HomeAstronomy & SpaceAstronomyJames Webb Space Telescope reveals an exoplanet atmosphere as never seen before

James Webb Space Telescope reveals an exoplanet atmosphere as never seen before

NASA’s space telescope has created a molecular and chemical portrait of exoplanet WASP-39 b’s atmospheric constituents. It is a Saturn-sized giant orbiting a star 700 light-years away. The observations include atoms and molecules, as well as evidence of active chemistry and clouds. The discoveries are detailed in a series of five scientific papers published by an international collaboration that includes research staff from the Instituto de Astrofsica de Canarias (IAC).

WASP-39 b is unlike any other planet in our solar system. It’s a “hot Saturn”. A planet roughly the size of Saturn but in an orbit tighter than Mercury, orbiting a star 700 light-years away. When NASA’s James Webb Space Telescope began regular science operations, this exoplanet was one of the first to be studied. The findings have piqued the interest of the exoplanet science community.

Webb’s exquisitely sensitive instruments created a profile of WASP-39 b’s atmospheric constituents. It identified a wide range of contents, including water, sulphur dioxide, carbon monoxide, sodium, and potassium. The data also point to the presence of fragmented clouds rather than a single, uniform mantle over the planet.

Among the ground-breaking discoveries is the first detection of sulphur dioxide (SO2) in an exoplanet atmosphere. It is a molecule produced by chemical reactions triggered by high-energy light from the planet’s parent star. On Earth, a similar process produces the protective ozone layer in the upper atmosphere.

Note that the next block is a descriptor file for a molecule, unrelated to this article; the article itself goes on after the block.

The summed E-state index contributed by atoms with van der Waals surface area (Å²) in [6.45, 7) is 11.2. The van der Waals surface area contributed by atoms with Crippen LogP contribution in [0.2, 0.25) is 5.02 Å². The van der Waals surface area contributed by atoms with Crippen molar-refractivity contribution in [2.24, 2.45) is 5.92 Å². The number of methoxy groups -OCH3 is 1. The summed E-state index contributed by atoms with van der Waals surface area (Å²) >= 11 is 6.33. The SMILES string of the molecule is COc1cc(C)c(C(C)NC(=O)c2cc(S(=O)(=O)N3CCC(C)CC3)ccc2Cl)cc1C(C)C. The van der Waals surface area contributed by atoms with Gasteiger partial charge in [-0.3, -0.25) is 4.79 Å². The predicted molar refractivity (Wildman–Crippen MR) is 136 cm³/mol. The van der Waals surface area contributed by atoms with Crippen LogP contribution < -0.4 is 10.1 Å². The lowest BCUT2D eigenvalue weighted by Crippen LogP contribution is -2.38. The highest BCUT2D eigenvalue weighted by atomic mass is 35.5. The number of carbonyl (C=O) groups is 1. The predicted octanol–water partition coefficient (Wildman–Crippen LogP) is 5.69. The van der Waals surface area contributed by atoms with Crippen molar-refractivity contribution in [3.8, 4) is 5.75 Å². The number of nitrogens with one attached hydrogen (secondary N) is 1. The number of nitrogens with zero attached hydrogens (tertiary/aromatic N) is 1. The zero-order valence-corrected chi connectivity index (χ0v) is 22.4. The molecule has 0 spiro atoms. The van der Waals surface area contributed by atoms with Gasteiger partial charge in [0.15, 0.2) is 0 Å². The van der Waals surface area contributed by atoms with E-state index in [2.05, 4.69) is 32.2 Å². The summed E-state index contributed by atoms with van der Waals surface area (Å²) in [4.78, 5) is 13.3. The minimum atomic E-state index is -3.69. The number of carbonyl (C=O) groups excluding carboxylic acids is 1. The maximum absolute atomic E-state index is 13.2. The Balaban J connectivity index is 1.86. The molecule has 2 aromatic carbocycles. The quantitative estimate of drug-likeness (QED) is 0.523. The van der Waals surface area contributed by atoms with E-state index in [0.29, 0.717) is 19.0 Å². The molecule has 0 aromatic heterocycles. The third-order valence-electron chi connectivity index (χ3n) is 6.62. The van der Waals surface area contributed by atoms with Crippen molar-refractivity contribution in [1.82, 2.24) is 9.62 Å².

Webb tracked WASP-39 b as it passed in front of its star. It allowed some of the star’s light to filter through the planet’s atmosphere. Because different types of chemicals in the atmosphere absorb different colours of the starlight spectrum. The colours that are absent indicate which molecules are present. Webb can detect chemical fingerprints that are invisible in visible light by viewing the universe in infrared light.

Other atmospheric constituents detected by the Webb telescope include sodium (Na), potassium (K), and water vapour (H2O). It confirmed previous space- and ground-based telescope observations while also discovering new water fingerprints at these longer wavelengths. Webb also observed carbon dioxide (CO2) at a higher resolution, providing twice as much data as previously reported. Meanwhile, carbon monoxide (CO) was detected. But there were no obvious signatures of methane (CH4) or hydrogen sulphide (H2S) in the Webb data. These molecules are present at very low levels if they exist at all.

Having such a comprehensive list of chemical constituents in an exoplanet atmosphere allows scientists to gain insight into the abundance of various elements in relation to one another. Such as carbon-to-oxygen or potassium-to-oxygen ratios. This, in turn, sheds light on how this planet. And possibly others – formed from the disc of gas and dust that surrounded the parent star in its early years. The chemical composition of WASP-39 b suggests a history of collisions and mergers of smaller bodies. It is known as planetesimals to form an eventual goliath of a planet.


Please enter your comment!
Please enter your name here

This site uses Akismet to reduce spam. Learn how your comment data is processed.

Latest Science News Articles - PhysicsAlert.com

explore more